At home after work each day, Justine watches as her housepainter husband (John C. Reilly) with his best buddy gets high on pot. There is not much romance at home. Justine feels trapped.

Slowly she reaches out to Holden – later, we find out that that is not his real name. Seemingly innocently, she finds in Holden a friend who listens to her and treats her as a very special person.

All of sudden Justine, in her 30s, is committing adultery with Holden, who is in his early 20s. We later find out that Holden has had some severe mental health problems.

There are a number of subplots and lots of stereotypes of unloving parents and hypercritical Christians. There are slowly building cruelty and lies. But also like many a human being Justine tries to walk one step at a time through world that is far from ideal.

Jennifer Aniston, well familiar from her television hit Friends, shows she can break out and play a different kind of character. Jake Gyllenhaal, who is in several new movies this fall, plays the wounded young man with sympathy and understanding. John C. Reilly has his role as the take-life-for-granted husband down perfectly.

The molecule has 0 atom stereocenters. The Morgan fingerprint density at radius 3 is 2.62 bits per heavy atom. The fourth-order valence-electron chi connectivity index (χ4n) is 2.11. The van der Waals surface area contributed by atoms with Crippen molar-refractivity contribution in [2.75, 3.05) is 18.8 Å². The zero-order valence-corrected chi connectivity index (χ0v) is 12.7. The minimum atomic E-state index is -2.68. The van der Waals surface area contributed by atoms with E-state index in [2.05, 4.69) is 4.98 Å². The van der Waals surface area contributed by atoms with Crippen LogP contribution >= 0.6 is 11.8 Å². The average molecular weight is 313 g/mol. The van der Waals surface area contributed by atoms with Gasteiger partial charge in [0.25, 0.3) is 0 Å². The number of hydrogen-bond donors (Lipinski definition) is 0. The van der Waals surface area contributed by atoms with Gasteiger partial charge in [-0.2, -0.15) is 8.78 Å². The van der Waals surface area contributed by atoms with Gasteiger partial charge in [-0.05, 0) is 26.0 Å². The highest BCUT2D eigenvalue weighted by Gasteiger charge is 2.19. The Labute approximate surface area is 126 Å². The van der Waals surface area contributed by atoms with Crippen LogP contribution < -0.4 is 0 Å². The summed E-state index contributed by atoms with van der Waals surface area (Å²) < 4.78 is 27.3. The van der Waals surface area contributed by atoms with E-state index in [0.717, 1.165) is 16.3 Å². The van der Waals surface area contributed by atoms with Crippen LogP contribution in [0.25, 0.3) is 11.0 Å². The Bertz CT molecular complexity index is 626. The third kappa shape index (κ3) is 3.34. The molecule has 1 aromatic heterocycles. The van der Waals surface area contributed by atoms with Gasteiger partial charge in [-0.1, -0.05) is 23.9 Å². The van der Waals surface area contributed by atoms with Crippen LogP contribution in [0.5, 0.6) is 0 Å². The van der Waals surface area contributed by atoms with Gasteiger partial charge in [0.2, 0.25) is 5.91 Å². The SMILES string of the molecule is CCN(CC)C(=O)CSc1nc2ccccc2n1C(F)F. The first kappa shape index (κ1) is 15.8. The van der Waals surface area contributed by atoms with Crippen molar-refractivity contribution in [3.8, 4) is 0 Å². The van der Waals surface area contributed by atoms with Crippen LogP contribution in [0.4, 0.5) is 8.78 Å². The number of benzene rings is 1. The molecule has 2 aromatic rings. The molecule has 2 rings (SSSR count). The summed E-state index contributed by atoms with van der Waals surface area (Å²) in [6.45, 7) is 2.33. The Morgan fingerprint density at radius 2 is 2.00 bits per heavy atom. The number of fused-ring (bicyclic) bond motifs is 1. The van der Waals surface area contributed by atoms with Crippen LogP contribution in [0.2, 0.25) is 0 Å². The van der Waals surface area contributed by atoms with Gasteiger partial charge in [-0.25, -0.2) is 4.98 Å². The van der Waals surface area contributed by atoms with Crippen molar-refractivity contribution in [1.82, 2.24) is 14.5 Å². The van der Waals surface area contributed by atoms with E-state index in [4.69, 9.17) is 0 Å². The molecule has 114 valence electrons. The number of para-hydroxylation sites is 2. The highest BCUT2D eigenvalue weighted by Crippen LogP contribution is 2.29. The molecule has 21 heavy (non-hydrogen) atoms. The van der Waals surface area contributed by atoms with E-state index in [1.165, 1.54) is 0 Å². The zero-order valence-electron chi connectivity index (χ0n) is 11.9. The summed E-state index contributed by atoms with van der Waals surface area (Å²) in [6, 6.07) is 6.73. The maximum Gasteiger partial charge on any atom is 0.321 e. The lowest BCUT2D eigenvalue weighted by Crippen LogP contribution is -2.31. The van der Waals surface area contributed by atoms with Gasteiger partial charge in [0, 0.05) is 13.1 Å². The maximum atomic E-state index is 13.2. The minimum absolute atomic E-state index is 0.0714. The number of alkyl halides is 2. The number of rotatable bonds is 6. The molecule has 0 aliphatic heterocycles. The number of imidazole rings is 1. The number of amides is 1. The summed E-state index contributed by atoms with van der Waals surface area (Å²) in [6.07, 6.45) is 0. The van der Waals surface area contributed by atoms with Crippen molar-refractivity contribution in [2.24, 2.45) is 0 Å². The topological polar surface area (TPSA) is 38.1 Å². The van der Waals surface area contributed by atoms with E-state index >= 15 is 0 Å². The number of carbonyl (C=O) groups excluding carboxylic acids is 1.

The Good Girl is a small film with good acting that tries to read a particular part of the country and its people with almost snobbish superiority. Through it all we do sympathize with the characters who get in very human conundrums that are not easy to solve. There efforts which hurt each other in many ways remind us how the choices of our lives have deep ramifications on those we most love.

The Good Girl is rated R for sexual themes. The U.S. Conference of Catholic Bishops’ Office for Film and Broadcasting rates The Good Girl A-IV– adults, with reservations.

(Father Caswell is pastor of St. Rose of Lima Parish, Cheney, and Ecumenical Relations Officer for the Diocese of Spokane. His reviews also appear in the Cheney Free Press.)